Revisiting A Passage to India (1984)
on Turner Classics the other night, I was struck in a way that I had never been
before by how incredibly beautiful and powerful Judy Davis’s performance is in
this movie. The plot of the film, based loosely on a 1924 novel by English
writer E.M. Forster, revolves around the adventures of two Victorian English
women in early 20th century India. The younger woman, Adela Quested, played by Davis, has come to that
country with the likely intention of marrying a local British magistrate named
Ronny Heaslop (Nigel Havers). She is accompanied on her sea voyage by Heaslop’s
mother, known in the film simply as Mrs. Moore, played exquisitely by Peggy
Ashcroft. The two women become good friends during the trip and share a disdain
for the kind of English class snobbery they encounter upon their arrival. One
hot afternoon they decide to take a day trip from the city, known as
Chandrapore in the novel, where they have lodgings to visit the fictional Marabar
Caves, a site reportedly based on the Barabar Caves in the Makhdumpur region of Jehanabad
district, Bihar. Note: David Lean, the film’s director and writer, decided against
shooting these scenes at Barabar because he felt the location lacked the scenic
grandeur he so loved to showcase in his pictures.
During the outing, Mrs.
Moore has an attack of severe claustrophobia while visiting the first cave -- a
foreshadowing of her own death within a few short days. She insists that Adela
and Dr. Aziz (Victor Banerjee), a young Indian physician whose idea it was to
visit the caverns, continue their sightseeing without her. Shortly after this an incident occurs (or does it?)
involving the couple. We see a frantic Adela running down a steep
ravine in a state of great agitation, as if being chased by someone. (In an
important earlier linking scene we saw her riding her bicycle alone on the
outskirts of town where she encountered a number of highly erotic Indian
statues abandoned in the tall grass; an experience which clearly left her
emotionally shaken.)Upon returning to Chandrapore, Aziz is shocked to find himself accused of
attempted rape. He is immediately arrested and jailed to await trial. All this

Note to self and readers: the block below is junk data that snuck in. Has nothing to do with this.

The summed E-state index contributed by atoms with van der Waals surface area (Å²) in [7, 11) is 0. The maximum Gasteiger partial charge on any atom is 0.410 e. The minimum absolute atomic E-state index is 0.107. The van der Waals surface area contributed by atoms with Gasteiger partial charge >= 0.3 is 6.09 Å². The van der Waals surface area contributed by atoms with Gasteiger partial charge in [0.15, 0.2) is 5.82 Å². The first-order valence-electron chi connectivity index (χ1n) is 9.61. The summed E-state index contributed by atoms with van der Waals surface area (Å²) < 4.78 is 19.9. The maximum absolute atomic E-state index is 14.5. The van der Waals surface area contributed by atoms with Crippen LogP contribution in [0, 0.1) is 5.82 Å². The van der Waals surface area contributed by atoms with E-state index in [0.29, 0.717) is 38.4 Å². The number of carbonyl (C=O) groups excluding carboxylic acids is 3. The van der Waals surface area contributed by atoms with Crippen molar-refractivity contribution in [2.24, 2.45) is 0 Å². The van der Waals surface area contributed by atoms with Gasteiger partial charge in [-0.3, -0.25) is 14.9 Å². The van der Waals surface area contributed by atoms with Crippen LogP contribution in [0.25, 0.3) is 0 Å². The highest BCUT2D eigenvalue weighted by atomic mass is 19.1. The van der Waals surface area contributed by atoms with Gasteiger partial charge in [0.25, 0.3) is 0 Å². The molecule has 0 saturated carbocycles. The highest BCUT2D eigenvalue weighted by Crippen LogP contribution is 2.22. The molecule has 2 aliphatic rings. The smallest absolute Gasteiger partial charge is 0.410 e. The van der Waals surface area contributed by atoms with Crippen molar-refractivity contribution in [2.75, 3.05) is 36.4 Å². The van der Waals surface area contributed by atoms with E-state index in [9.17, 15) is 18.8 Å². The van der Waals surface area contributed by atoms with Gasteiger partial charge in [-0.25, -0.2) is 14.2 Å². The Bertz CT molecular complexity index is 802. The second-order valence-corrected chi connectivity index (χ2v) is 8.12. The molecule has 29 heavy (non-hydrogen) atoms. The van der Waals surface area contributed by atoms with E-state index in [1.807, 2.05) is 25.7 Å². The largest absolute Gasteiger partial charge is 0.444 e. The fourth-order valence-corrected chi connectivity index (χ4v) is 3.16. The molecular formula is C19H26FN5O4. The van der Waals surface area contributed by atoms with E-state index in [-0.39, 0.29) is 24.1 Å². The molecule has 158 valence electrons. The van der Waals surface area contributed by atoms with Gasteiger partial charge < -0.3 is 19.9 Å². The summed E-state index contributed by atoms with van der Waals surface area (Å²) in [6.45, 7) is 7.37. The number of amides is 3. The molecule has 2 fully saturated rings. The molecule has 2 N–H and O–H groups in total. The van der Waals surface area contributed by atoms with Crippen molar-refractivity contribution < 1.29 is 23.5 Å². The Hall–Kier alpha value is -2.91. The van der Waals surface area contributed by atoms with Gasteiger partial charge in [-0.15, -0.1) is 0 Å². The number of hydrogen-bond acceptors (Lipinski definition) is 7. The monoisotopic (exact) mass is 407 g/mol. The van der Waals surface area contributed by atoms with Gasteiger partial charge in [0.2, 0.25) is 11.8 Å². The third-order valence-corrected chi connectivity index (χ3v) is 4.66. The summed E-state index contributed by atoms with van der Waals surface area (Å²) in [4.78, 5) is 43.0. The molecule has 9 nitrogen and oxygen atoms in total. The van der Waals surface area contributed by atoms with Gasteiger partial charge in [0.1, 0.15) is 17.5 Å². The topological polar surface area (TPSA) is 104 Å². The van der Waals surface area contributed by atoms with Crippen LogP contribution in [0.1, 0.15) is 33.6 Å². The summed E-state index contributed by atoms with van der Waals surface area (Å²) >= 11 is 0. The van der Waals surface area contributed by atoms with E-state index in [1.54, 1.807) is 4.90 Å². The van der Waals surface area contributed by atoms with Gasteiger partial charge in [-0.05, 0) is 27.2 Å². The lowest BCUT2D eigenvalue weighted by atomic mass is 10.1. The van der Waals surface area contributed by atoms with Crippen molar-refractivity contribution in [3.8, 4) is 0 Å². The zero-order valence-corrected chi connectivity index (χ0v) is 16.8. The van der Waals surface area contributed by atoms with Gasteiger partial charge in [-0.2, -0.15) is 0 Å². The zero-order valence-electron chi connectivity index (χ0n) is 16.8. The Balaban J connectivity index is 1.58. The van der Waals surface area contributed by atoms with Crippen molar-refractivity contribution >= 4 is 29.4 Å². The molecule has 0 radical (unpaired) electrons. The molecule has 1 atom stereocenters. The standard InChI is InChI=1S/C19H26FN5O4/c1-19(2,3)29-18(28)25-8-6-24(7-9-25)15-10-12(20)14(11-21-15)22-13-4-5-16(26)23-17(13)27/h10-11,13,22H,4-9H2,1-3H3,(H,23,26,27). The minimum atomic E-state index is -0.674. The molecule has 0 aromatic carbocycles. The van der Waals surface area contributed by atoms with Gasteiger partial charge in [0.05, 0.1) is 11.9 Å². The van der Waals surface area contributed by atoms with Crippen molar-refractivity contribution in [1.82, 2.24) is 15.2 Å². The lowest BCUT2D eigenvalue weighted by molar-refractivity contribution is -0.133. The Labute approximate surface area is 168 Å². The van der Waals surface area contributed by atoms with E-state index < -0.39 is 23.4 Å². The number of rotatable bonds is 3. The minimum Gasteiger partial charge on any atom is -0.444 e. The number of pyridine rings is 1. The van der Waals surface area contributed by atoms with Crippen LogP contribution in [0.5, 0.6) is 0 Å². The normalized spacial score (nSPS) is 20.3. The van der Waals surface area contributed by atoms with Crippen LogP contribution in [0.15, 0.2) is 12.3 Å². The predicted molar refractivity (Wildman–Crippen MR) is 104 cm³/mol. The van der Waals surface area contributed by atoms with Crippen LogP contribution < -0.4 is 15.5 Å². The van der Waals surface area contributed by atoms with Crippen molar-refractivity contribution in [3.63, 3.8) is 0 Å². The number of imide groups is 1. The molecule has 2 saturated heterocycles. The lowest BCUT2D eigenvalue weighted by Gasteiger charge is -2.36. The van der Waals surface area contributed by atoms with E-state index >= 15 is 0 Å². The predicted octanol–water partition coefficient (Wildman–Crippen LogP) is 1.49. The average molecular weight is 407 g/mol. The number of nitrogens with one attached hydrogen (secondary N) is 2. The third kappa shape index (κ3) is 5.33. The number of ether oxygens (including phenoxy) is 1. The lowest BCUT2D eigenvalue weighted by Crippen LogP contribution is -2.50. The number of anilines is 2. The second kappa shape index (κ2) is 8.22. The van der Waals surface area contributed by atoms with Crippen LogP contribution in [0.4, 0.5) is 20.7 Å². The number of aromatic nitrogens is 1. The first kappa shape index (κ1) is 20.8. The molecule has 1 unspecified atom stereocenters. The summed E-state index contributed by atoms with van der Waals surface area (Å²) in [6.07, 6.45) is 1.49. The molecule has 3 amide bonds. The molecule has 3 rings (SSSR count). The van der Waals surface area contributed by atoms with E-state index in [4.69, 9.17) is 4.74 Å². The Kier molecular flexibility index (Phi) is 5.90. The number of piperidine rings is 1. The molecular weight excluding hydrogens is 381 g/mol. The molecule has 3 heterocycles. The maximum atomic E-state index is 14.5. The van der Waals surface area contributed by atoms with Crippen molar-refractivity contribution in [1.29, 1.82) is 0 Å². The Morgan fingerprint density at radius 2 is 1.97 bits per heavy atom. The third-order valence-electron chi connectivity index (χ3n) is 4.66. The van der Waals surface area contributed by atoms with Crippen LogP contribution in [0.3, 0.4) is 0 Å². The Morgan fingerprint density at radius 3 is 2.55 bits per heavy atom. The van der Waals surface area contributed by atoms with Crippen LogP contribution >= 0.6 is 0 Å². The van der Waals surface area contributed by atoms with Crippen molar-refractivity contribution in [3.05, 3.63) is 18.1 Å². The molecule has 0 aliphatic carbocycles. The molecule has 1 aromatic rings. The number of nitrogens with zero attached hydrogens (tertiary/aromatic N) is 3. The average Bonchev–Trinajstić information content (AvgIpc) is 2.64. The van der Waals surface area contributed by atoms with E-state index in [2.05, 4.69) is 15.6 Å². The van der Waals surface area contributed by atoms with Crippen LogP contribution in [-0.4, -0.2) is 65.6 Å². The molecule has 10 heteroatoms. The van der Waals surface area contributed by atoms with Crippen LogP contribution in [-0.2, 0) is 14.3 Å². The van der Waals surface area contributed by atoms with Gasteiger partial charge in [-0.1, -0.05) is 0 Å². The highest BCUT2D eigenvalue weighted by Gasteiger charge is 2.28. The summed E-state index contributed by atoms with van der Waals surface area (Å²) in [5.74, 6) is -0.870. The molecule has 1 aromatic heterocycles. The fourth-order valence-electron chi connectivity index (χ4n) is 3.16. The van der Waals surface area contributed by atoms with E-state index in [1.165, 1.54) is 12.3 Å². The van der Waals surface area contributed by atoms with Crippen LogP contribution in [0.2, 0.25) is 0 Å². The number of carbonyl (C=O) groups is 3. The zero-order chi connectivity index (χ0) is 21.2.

is prelude to the moment when Adela takes the witness stand for the prosecution
Among my favorite classic American film is Alice Adams (1935), the early Katherine Hepburn
vehicle. There is a moment in that movie when director George Stevens puts the
young actress’s face fully in frame (just as David Lean does in Passage with
Davis, but with less tenderness) holding it there as she muses on small-town
social snobbery. “People do talk about you, oh yes they do…,” Alice says in her
silly, heartbreaking manner. There is something of this same unsparing,
introspective quality in the climatic courtroom scene with Adela: there is much
more, too. Two lives hang in the balance here, the life of the accused and that
of his accuser. What Adela says or doesn’t say at that moment will forever
determine not only Aziz’s fate, but hers as well. She can either choose to save face by
remaining silent on the matter, or risk destroying everything by speaking up. Everything hinges on her decision. I am reminded
of those famous lines from T.S. Eliot: Do I dare/ Disturb the universe? / In a minute there is time / For
decisions and revisions which a minute will reverse… So how should I presume?
Published for the first time anywhere, in
celebration of the 100th anniversary of Mickey Spillane's birth, come two short
novels in the same book. "The Last Stand" (Spillane's final novel) is
preceded by "A Bullet for Satisfaction," an unfinished manuscript
that was finalized by Spillane's long-time collaborator Max Allan Collins. Both
stories are satisfying reads. The book has been published by the Hard Case Crime imprint from Titan Books.
Mickey Spillane is best known for his
character Mike Hammer, the fictional P.I. that redefined the "action
hero" and spawned countless imitators. Unlike private investigators before
him, Mike Hammer was a merciless executor of villains who slept with countless
beautiful, willing women. Sound like anyone we know? The first Mike Hammer
novel, "I, The Jury," was published in 1947, six years prior to Ian
Fleming's James Bond debut, "Casino Royale." It may be argued that if
Fleming was indeed James Bond's literary father, Spillane and Mike Hammer could
be considered, if not grandfathers, then influences. Fleming admitted to that
but he also had an influence on Spillane. The mid-1960s saw Spillane introduce
a new character, Tiger Mann, an agent for a private organization dedicated to
wiping out Communism. Tiger Mann lasted four novels.
If there is such a thing as a
"Tough-Guy-Renaissance-Man," Mickey Spillane was it. After a brief
stint in college he worked summers as a lifeguard and for a period of time was
a trapeze artist for Ringling Bros. and Barnum & Bailey Circus.Through a friendship with
fellow Gimbels department store employee Joe Gill, he began his career